Nowadays, Michelle Billingsley is refreshingly unguarded, and this openness extends to her lyrics. She sings her heart out about emotional abuse, fear of commitment and, of course, sex—all with a wink and a smile. Her latest single, and today’s premiere, “Mom Jeans” is indicative of her uncanny ability to take a difficult subject—in this case a complex and strained history with a parent—and turn it into a moving yet comedic vignette. “My mom and I are good now, but we did not get along growing up,” Billingsley says. “I wrote ‘Mom Jeans’ looking in the mirror, noticing the parts of me that were my Mom’s—and her mom’s—and it drove me nuts because nothing was mine. There’s that line, ‘Sometimes the apple falls far from the tree / but boy this one hasn’t / Inherited her eyes, her smile, her nose, her boobs and her bad habits.’ It’s an upbeat song, but it’s really a laundry list of inherited features I saw in myself every time I looked in the mirror.”
The chorus of “Mom Jeans” almost leaps up from the music, sad, hilarious and all-too relatable: “I got a short fuse, rotten luck / Another man incapable of love / And yet I keep staying / ‘Cause I can’t come unless my heart’s breaking.” That tail end of that simple but potent last line, in all its self-deprecating honesty, gets at the heart of Billingsley’s brilliance. She can make you sing along, dance, laugh and cry—sometimes all at once.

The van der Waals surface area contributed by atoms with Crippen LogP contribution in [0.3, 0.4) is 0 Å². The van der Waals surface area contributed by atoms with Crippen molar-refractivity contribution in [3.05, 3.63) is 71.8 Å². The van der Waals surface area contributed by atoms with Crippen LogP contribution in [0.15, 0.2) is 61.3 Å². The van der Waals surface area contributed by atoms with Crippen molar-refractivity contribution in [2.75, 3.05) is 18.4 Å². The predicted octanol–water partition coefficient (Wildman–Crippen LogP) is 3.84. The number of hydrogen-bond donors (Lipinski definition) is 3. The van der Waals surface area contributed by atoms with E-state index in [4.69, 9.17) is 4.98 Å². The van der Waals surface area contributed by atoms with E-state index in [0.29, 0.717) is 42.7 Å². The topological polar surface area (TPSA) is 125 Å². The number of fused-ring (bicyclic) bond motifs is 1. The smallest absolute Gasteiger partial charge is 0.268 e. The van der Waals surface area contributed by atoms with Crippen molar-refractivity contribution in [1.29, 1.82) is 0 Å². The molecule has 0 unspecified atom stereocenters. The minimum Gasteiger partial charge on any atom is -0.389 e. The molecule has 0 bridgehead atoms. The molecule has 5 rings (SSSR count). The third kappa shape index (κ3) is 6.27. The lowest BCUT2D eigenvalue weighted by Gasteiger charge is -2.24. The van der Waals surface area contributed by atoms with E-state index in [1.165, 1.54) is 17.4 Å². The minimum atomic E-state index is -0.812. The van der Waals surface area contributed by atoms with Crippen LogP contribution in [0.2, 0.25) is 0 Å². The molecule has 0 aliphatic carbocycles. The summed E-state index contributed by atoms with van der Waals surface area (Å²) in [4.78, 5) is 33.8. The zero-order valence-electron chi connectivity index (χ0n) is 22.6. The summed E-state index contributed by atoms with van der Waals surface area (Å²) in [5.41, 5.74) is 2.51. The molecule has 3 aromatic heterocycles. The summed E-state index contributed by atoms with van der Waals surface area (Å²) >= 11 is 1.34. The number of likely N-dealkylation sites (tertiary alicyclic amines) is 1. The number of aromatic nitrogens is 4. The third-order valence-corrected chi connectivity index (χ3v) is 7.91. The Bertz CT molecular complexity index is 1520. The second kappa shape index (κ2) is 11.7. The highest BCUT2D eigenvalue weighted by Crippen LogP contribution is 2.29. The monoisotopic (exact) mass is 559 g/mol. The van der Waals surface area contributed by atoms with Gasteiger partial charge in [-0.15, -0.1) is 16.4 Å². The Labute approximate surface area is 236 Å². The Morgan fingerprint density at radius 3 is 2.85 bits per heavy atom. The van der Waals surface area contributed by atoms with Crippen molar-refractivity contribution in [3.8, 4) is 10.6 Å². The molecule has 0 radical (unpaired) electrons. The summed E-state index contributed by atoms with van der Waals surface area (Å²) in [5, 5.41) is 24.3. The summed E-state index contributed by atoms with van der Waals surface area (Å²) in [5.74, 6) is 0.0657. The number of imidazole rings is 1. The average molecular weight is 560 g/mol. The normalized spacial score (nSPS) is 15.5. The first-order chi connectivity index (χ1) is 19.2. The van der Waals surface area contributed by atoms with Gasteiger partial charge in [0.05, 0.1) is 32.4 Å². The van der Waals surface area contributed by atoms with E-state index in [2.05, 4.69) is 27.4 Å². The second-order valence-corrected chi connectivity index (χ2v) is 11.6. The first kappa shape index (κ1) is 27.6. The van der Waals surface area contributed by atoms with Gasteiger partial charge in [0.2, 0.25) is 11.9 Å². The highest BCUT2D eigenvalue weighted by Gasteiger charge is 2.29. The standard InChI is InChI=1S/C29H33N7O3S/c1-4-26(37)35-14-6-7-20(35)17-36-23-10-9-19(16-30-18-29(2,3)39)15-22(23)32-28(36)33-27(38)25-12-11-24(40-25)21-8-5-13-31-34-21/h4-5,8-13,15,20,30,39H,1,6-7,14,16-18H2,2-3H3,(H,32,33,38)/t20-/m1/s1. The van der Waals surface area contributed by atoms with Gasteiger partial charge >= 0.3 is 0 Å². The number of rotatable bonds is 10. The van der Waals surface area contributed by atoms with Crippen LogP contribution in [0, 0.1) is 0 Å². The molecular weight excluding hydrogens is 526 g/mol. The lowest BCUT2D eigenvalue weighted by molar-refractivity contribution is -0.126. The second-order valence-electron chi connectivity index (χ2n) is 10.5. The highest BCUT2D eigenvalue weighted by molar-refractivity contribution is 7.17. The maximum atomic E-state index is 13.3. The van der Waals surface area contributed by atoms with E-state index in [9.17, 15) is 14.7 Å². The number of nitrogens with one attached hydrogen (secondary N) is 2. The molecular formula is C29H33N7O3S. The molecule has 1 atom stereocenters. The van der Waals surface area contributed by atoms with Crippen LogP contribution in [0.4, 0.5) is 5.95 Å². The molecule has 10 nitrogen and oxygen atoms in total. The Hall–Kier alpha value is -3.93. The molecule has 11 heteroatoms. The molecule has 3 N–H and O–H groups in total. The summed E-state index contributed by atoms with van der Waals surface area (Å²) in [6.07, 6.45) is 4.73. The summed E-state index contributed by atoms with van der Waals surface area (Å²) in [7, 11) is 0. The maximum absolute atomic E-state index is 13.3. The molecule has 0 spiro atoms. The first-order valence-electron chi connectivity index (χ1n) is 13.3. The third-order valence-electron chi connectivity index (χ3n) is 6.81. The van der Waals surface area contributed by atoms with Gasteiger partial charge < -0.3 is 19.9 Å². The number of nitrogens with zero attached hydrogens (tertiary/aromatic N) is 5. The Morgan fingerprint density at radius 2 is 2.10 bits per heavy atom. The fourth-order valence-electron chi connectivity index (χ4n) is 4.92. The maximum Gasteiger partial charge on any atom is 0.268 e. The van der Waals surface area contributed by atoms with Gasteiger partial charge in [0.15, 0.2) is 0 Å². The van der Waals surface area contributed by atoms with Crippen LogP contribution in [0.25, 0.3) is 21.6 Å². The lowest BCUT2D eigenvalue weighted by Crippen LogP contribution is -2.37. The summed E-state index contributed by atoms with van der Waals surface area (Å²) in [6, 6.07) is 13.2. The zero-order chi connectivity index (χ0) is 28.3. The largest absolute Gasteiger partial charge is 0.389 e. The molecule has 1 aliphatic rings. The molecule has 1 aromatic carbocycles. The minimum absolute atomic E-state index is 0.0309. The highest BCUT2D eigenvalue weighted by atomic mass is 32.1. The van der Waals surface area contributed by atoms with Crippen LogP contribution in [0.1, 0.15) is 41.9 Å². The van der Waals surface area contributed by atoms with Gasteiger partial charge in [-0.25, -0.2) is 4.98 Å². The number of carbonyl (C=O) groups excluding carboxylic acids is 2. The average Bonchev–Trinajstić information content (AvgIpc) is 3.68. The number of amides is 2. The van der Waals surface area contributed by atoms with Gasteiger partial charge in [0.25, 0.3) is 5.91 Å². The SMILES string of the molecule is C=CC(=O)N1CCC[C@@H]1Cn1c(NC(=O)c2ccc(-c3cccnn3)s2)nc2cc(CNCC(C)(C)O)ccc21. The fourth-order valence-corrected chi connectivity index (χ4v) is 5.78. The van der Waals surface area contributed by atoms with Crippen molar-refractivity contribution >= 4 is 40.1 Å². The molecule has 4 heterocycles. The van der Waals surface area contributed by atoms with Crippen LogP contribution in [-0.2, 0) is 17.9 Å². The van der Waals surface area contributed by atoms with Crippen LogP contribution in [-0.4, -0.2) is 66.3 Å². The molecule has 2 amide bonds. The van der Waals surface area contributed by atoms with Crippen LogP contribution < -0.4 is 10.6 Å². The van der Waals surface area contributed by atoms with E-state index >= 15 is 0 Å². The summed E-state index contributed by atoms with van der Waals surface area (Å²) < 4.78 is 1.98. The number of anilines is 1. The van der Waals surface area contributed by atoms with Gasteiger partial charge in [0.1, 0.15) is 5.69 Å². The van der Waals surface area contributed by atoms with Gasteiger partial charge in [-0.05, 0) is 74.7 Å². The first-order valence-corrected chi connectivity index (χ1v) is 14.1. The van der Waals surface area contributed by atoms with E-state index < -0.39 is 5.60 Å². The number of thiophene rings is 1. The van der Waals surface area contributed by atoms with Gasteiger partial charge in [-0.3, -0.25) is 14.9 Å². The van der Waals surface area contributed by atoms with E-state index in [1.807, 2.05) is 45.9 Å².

She continues “I was sitting in the bathtub when the first lines of “Mom Jeans” came to me. I wrote them down on a pad of paper, laid back in the water, and then another line hit me. So I jumped out soaking wet and grabbed the guitar so I could get it all down.
What drives the song—my Mom and I are good now, but I had a hard time getting along with her when I was growing up. We just automatically took opposing stances on anything, big or small. I looked so much like her that people would ask if we were sisters. So, of course, I automatically hated everything I inherited that looked like it was hers.
When I first got back the rough mixes for the new album, I had an interesting car ride with my dad and my grandmother. I asked if they wanted to hear the record, and they did. Everything was going great until the chorus of “Mom Jeans.” That line, “I can’t come unless my heart’s breaking” came out of the stereo and I just froze. I froze, and started sweating profusely until it was finally over. Every single second of the rest of that song is burned into my mind, me sitting behind my grandmother hoping she wasn’t paying attention to the lyrics.
Ethan Jodziewicz [The Milk Carton Kids, Sierra Hull] played bass on “Mom Jeans” and a few other songs on the record. We got the vocals and guitar down first at Narwhal in Chicago with producer Matt Brown and engineer Brian Deck, then sent the tracks to Ethan down in Nashville, and he laid down his parts in his home studio, and sent them back to us. After that. Matt added his fiddle on top. It was a fun way to work. Matt’s a brilliant old-time player on multiple instruments, but we thought this one needed more of a Cajun feel, so he switched gears and came up with that great counter melody to the vocals.”